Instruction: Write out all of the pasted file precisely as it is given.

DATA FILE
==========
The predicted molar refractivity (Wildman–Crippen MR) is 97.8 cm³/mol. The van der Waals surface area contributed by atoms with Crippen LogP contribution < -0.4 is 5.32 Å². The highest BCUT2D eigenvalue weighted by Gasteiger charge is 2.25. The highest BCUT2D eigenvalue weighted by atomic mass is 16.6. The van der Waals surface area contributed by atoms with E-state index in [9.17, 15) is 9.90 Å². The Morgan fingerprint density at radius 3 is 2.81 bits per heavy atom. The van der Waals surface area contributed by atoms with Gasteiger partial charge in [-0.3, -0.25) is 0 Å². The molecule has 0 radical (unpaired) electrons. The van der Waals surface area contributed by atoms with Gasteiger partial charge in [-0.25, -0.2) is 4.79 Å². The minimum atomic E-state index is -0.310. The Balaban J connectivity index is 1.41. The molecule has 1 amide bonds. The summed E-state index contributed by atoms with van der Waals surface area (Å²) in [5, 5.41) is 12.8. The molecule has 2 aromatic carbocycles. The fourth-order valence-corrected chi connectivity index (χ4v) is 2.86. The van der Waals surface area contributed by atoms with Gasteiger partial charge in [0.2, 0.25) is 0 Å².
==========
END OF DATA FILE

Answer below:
The predicted molar refractivity (Wildman–Crippen MR) is 97.8 cm³/mol. The van der Waals surface area contributed by atoms with Crippen LogP contribution < -0.4 is 5.32 Å². The highest BCUT2D eigenvalue weighted by Gasteiger charge is 2.25. The highest BCUT2D eigenvalue weighted by atomic mass is 16.6. The van der Waals surface area contributed by atoms with E-state index in [9.17, 15) is 9.90 Å². The Morgan fingerprint density at radius 3 is 2.81 bits per heavy atom. The van der Waals surface area contributed by atoms with Gasteiger partial charge in [-0.3, -0.25) is 0 Å². The molecule has 0 radical (unpaired) electrons. The van der Waals surface area contributed by atoms with Gasteiger partial charge in [-0.25, -0.2) is 4.79 Å². The minimum atomic E-state index is -0.310. The Balaban J connectivity index is 1.41. The molecule has 1 amide bonds. The summed E-state index contributed by atoms with van der Waals surface area (Å²) in [5, 5.41) is 12.8. The molecule has 2 aromatic carbocycles. The fourth-order valence-corrected chi connectivity index (χ4v) is 2.86. The van der Waals surface area contributed by atoms with Gasteiger partial charge in [0.2, 0.25) is 0 Å².